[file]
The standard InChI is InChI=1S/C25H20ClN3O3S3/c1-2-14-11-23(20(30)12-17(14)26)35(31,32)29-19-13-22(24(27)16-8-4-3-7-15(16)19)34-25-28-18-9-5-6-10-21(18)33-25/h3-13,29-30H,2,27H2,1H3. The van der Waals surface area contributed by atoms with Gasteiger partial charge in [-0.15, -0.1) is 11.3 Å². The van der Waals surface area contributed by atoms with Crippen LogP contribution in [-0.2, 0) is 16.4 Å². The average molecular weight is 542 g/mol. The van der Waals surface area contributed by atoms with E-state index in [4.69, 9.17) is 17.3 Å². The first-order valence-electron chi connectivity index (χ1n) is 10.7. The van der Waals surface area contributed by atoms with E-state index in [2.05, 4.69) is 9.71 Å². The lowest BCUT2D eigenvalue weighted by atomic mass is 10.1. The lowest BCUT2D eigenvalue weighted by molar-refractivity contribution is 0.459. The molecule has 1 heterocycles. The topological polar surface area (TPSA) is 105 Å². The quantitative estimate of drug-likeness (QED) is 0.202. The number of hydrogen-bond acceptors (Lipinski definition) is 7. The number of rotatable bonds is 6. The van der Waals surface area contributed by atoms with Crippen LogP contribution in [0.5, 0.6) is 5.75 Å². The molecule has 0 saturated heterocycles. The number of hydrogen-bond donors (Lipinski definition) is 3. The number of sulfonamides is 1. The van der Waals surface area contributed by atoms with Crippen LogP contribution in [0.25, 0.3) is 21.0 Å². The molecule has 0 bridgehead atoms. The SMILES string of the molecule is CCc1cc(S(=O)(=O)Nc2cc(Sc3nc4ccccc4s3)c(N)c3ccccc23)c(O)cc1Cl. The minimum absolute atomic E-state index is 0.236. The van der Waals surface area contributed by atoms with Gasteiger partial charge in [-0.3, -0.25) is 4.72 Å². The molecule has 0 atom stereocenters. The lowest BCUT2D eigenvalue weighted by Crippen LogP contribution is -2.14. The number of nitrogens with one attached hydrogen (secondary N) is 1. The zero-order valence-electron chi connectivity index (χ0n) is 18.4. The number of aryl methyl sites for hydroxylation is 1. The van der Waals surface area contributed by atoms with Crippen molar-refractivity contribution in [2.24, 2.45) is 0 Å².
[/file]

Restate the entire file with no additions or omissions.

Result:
The standard InChI is InChI=1S/C25H20ClN3O3S3/c1-2-14-11-23(20(30)12-17(14)26)35(31,32)29-19-13-22(24(27)16-8-4-3-7-15(16)19)34-25-28-18-9-5-6-10-21(18)33-25/h3-13,29-30H,2,27H2,1H3. The van der Waals surface area contributed by atoms with Gasteiger partial charge in [-0.15, -0.1) is 11.3 Å². The van der Waals surface area contributed by atoms with Crippen LogP contribution in [-0.2, 0) is 16.4 Å². The average molecular weight is 542 g/mol. The van der Waals surface area contributed by atoms with E-state index in [4.69, 9.17) is 17.3 Å². The first-order valence-electron chi connectivity index (χ1n) is 10.7. The van der Waals surface area contributed by atoms with E-state index in [2.05, 4.69) is 9.71 Å². The lowest BCUT2D eigenvalue weighted by atomic mass is 10.1. The lowest BCUT2D eigenvalue weighted by molar-refractivity contribution is 0.459. The molecule has 1 heterocycles. The topological polar surface area (TPSA) is 105 Å². The quantitative estimate of drug-likeness (QED) is 0.202. The number of hydrogen-bond acceptors (Lipinski definition) is 7. The number of rotatable bonds is 6. The van der Waals surface area contributed by atoms with Crippen LogP contribution in [0.5, 0.6) is 5.75 Å². The molecule has 0 saturated heterocycles. The number of hydrogen-bond donors (Lipinski definition) is 3. The number of sulfonamides is 1. The van der Waals surface area contributed by atoms with Crippen LogP contribution in [0.25, 0.3) is 21.0 Å². The molecule has 0 bridgehead atoms. The SMILES string of the molecule is CCc1cc(S(=O)(=O)Nc2cc(Sc3nc4ccccc4s3)c(N)c3ccccc23)c(O)cc1Cl. The minimum absolute atomic E-state index is 0.236. The van der Waals surface area contributed by atoms with Gasteiger partial charge in [-0.3, -0.25) is 4.72 Å². The molecule has 0 atom stereocenters. The lowest BCUT2D eigenvalue weighted by Crippen LogP contribution is -2.14. The number of nitrogens with one attached hydrogen (secondary N) is 1. The zero-order valence-electron chi connectivity index (χ0n) is 18.4. The number of aryl methyl sites for hydroxylation is 1. The van der Waals surface area contributed by atoms with Crippen molar-refractivity contribution in [2.24, 2.45) is 0 Å².